Calculations using Orgel diagrams
Orgel diagrams are useful for showing the energy levels of both
high spin octahedral and tetrahedral transition metal ions. They
ONLY show the spin-allowed transitions.
For complexes with D ground terms only one electronic transition
is expected and the transition energy corresponds directly to
Δ. Hence, the following high spin
configurations are dealt with: d1, d4,
d6 and d9.
D Orgel diagram
On the left hand side d1, d6 tetrahedral
and d4, d9 octahedral complexes are covered
and on the right hand side d4, d9
tetrahedral and d1, d6 octahedral.
For simplicity, the g subscripts required for the octahedral
complexes are not shown.
For complexes with F ground terms, three electronic transitions
are expected and Δ may not correspond
directly to a transition energy. The following configurations are
dealt with: d2, d3, high spin d7
F Orgel diagram
On the left hand side, d2, d7 tetrahedral
and d3, d8 octahedral complexes are covered
and on the right hand side d3, d8
tetrahedral and d2 and high spin d7
Again for simplicity, the g subscripts required for the
octahedral complexes are not shown.
On the left hand side, the first transition corresponds to Δ,
the equation to calculate the second
contains expressions with both Δ and C.I.
(the configuration interaction from repulsion of like terms) and
the third has expressions which contain Δ, C.I. and the Racah parameter B.
- 4T2g ← 4A2g
transition energy = Δ
- 4T1g(F) ← 4A2g
transition energy = 9/5 * Δ - C.I.
- 4T1g(P) ← 4A2g
transition energy = 6/5 * Δ + 15B' + C.I.
On the right hand side,
The first transition can be unambiguously assigned as:
3T2g ← 3T1g
transition energy = 4/5 * Δ + C.I.
But, depending on the size of the ligand field (Δ)
the second transition may be due to:
3A2g ← 3T1g
transition energy = 9/5 *Δ + C.I.
for a weak field or
3T1g(P) ← 3T1g
transition energy = 3/5 * Δ + 15B' + 2 * C.I.
for a strong field.
An alternative method is to use Tanabe Sugano diagrams, which are
able to predict the transition energies for both spin-allowed and
spin-forbidden transitions, as well as for both strong field (low
spin), and weak field (high spin) complexes.
Note however that most textbooks only give Tanabe-Sugano diagrams
for octahedral complexes and a separate diagram is required for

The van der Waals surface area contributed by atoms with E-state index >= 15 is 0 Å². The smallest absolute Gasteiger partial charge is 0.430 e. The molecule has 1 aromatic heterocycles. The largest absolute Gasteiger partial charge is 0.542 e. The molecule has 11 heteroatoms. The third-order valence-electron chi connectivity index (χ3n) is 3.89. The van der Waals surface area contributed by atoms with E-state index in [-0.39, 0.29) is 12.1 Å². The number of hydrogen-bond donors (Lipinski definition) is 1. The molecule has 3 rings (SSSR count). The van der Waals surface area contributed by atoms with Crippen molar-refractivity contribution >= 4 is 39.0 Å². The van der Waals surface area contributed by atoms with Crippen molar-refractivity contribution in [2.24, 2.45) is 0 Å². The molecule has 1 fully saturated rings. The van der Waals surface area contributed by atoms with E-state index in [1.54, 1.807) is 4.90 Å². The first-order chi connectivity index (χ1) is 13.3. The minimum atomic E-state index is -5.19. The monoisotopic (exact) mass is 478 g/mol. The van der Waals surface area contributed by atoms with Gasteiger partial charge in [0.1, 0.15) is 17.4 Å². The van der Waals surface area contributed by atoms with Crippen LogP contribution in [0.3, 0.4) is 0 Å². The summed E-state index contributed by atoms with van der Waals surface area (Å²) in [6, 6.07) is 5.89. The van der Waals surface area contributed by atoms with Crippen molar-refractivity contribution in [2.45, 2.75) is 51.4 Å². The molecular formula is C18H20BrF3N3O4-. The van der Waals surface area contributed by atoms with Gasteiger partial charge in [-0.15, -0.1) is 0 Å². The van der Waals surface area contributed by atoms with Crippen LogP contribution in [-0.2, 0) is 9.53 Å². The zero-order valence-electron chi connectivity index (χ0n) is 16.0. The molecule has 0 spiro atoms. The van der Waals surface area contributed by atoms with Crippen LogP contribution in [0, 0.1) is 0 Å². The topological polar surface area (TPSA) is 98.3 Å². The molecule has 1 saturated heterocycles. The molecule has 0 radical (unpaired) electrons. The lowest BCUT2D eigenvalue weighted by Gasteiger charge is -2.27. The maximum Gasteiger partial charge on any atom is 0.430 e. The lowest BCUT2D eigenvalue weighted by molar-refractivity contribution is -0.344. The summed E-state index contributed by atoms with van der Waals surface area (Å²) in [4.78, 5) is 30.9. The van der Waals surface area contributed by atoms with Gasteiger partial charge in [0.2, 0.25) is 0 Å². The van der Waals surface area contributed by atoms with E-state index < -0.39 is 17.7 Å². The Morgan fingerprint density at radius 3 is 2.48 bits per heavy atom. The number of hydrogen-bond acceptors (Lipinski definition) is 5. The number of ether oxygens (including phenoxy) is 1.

In this method the energy of the electronic states are given on
the vertical axis and the ligand field strength increases on the
horizontal axis from left to right.
Linear lines are found when there are no other terms of the same
type and curved lines are found when 2 or more terms are
repeated. This is as a result of the "non-crossing rule".
The baseline in the Tanabe-Sugano diagram represents the lowest
energy or ground term state.
The d2 case (not many examples
The electronic spectrum of the V3+ ion, where V(III)
is doped into alumina (Al2O3), shows three
major peaks with frequencies of: ν1=17400
cm-1, ν2=25400 cm-1
and ν3=34500 cm-1.
These have been assigned to the following
The ratio between the first two transitions is calculated as
ν2 / ν1 which is equal to 25400 / 17400 = 1.448.
In order to calculate the Racah parameter, B,
the position on the horizontal axis where the ratio between the
lines representing ν2 and ν1 is equal to 1.448, has to be determined. On
the diagram below, this occurs at Δ/B=30.9. Having found this value,
a vertical line is drawn at this position.
Tanabe-Sugano diagram for d2 octahedral complexes
On moving up the line from the ground term to where lines from
the other terms cross it, we are able to identify both the
spin-forbidden and spin-allowed transition and hence the total
number of transitions that are possible in the electronic
Next, find the values on the vertical axis that correspond to the
spin-allowed transitions so as to determine the values of ν1/B, ν2/B and